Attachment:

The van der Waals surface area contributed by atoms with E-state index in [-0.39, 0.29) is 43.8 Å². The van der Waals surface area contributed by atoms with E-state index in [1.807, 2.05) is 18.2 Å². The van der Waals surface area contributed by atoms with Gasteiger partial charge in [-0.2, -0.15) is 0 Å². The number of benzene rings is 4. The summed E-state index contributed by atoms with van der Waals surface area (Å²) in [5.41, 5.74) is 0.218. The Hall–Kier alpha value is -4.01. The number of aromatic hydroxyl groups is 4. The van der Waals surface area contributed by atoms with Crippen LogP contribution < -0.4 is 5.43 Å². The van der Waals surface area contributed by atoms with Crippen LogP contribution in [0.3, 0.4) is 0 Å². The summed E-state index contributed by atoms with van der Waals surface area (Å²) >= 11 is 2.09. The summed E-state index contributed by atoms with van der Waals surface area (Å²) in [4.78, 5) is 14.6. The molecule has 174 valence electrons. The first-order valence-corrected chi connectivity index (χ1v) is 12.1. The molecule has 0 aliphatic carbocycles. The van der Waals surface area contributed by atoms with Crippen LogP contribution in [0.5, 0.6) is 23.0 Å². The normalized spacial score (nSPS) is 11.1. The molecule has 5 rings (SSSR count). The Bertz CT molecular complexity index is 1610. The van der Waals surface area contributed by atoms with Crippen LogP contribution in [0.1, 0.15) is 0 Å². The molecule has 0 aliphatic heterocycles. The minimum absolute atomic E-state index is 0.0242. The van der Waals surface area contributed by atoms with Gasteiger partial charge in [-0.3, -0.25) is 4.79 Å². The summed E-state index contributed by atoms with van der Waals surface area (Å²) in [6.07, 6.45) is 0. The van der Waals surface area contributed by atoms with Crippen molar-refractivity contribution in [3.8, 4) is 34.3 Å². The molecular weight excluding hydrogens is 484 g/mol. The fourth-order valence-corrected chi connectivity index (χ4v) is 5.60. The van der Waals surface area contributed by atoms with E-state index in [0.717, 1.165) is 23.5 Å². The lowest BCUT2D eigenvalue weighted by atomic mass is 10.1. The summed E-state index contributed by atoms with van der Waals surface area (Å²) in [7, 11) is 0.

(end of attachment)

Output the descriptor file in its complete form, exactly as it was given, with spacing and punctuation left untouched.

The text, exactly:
The van der Waals surface area contributed by atoms with E-state index in [-0.39, 0.29) is 43.8 Å². The van der Waals surface area contributed by atoms with E-state index in [1.807, 2.05) is 18.2 Å². The van der Waals surface area contributed by atoms with Gasteiger partial charge in [-0.2, -0.15) is 0 Å². The number of benzene rings is 4. The summed E-state index contributed by atoms with van der Waals surface area (Å²) in [5.41, 5.74) is 0.218. The Hall–Kier alpha value is -4.01. The number of aromatic hydroxyl groups is 4. The van der Waals surface area contributed by atoms with Crippen LogP contribution < -0.4 is 5.43 Å². The van der Waals surface area contributed by atoms with Crippen LogP contribution in [0.3, 0.4) is 0 Å². The summed E-state index contributed by atoms with van der Waals surface area (Å²) >= 11 is 2.09. The summed E-state index contributed by atoms with van der Waals surface area (Å²) in [4.78, 5) is 14.6. The molecule has 174 valence electrons. The first-order valence-corrected chi connectivity index (χ1v) is 12.1. The molecule has 0 aliphatic carbocycles. The van der Waals surface area contributed by atoms with Crippen LogP contribution in [0.5, 0.6) is 23.0 Å². The normalized spacial score (nSPS) is 11.1. The molecule has 5 rings (SSSR count). The Bertz CT molecular complexity index is 1610. The van der Waals surface area contributed by atoms with Crippen LogP contribution in [0.1, 0.15) is 0 Å². The molecule has 0 aliphatic heterocycles. The minimum absolute atomic E-state index is 0.0242. The van der Waals surface area contributed by atoms with Gasteiger partial charge in [-0.3, -0.25) is 4.79 Å². The summed E-state index contributed by atoms with van der Waals surface area (Å²) in [6.07, 6.45) is 0. The van der Waals surface area contributed by atoms with Crippen molar-refractivity contribution in [3.8, 4) is 34.3 Å². The molecular weight excluding hydrogens is 484 g/mol. The fourth-order valence-corrected chi connectivity index (χ4v) is 5.60. The van der Waals surface area contributed by atoms with E-state index in [0.717, 1.165) is 23.5 Å². The lowest BCUT2D eigenvalue weighted by atomic mass is 10.1. The summed E-state index contributed by atoms with van der Waals surface area (Å²) in [7, 11) is 0.